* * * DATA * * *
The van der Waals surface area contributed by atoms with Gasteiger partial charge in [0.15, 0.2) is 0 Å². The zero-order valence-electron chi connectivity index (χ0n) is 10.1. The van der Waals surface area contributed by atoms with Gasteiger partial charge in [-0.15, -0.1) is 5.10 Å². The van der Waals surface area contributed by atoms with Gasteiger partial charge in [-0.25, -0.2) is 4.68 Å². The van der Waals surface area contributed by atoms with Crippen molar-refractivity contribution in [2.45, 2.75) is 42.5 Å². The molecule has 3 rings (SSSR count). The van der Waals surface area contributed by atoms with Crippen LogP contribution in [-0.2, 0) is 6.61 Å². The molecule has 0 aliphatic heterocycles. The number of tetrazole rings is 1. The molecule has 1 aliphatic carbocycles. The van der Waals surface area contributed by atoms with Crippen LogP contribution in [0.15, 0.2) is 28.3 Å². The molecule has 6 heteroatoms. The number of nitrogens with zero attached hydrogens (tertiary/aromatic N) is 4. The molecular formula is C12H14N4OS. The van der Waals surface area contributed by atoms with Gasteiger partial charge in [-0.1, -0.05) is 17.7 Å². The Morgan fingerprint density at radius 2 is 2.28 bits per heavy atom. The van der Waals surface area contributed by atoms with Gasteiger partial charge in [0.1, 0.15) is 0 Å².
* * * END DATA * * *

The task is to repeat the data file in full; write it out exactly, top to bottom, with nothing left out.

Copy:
The van der Waals surface area contributed by atoms with Gasteiger partial charge in [0.15, 0.2) is 0 Å². The zero-order valence-electron chi connectivity index (χ0n) is 10.1. The van der Waals surface area contributed by atoms with Gasteiger partial charge in [-0.15, -0.1) is 5.10 Å². The van der Waals surface area contributed by atoms with Gasteiger partial charge in [-0.25, -0.2) is 4.68 Å². The van der Waals surface area contributed by atoms with Crippen molar-refractivity contribution in [2.45, 2.75) is 42.5 Å². The molecule has 3 rings (SSSR count). The van der Waals surface area contributed by atoms with Crippen LogP contribution in [-0.2, 0) is 6.61 Å². The molecule has 0 aliphatic heterocycles. The number of tetrazole rings is 1. The molecule has 1 aliphatic carbocycles. The van der Waals surface area contributed by atoms with Crippen LogP contribution in [0.15, 0.2) is 28.3 Å². The molecule has 6 heteroatoms. The number of nitrogens with zero attached hydrogens (tertiary/aromatic N) is 4. The molecular formula is C12H14N4OS. The van der Waals surface area contributed by atoms with Gasteiger partial charge in [-0.1, -0.05) is 17.7 Å². The Morgan fingerprint density at radius 2 is 2.28 bits per heavy atom. The van der Waals surface area contributed by atoms with Gasteiger partial charge in [0.1, 0.15) is 0 Å².